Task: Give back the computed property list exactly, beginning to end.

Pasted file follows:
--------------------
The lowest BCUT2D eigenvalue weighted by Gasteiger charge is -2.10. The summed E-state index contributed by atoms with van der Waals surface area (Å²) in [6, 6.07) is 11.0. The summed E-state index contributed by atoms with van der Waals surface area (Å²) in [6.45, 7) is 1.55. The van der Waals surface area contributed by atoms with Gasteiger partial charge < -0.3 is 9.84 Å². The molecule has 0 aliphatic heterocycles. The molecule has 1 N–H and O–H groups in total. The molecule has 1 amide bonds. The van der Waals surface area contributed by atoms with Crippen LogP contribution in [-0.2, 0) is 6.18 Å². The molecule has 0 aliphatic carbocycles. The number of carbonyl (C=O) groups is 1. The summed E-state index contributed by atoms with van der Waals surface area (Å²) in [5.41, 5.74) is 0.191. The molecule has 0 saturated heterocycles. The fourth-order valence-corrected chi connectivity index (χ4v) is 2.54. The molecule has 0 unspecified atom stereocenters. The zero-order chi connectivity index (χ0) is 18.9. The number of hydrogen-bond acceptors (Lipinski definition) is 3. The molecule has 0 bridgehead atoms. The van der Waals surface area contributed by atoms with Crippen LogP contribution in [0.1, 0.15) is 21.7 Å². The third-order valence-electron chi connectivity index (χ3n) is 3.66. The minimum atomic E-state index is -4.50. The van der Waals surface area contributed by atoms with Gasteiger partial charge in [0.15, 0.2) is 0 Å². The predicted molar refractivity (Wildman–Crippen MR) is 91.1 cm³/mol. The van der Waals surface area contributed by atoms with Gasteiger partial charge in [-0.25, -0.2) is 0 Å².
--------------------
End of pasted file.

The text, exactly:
The lowest BCUT2D eigenvalue weighted by Gasteiger charge is -2.10. The summed E-state index contributed by atoms with van der Waals surface area (Å²) in [6, 6.07) is 11.0. The summed E-state index contributed by atoms with van der Waals surface area (Å²) in [6.45, 7) is 1.55. The van der Waals surface area contributed by atoms with Gasteiger partial charge < -0.3 is 9.84 Å². The molecule has 0 aliphatic heterocycles. The molecule has 1 N–H and O–H groups in total. The molecule has 1 amide bonds. The van der Waals surface area contributed by atoms with Crippen LogP contribution in [-0.2, 0) is 6.18 Å². The molecule has 0 aliphatic carbocycles. The number of carbonyl (C=O) groups is 1. The summed E-state index contributed by atoms with van der Waals surface area (Å²) in [5.41, 5.74) is 0.191. The molecule has 0 saturated heterocycles. The fourth-order valence-corrected chi connectivity index (χ4v) is 2.54. The molecule has 0 unspecified atom stereocenters. The zero-order chi connectivity index (χ0) is 18.9. The number of hydrogen-bond acceptors (Lipinski definition) is 3. The molecule has 0 bridgehead atoms. The van der Waals surface area contributed by atoms with Crippen LogP contribution in [0.1, 0.15) is 21.7 Å². The third-order valence-electron chi connectivity index (χ3n) is 3.66. The minimum atomic E-state index is -4.50. The van der Waals surface area contributed by atoms with Gasteiger partial charge in [0.15, 0.2) is 0 Å². The predicted molar refractivity (Wildman–Crippen MR) is 91.1 cm³/mol. The van der Waals surface area contributed by atoms with Gasteiger partial charge in [-0.25, -0.2) is 0 Å².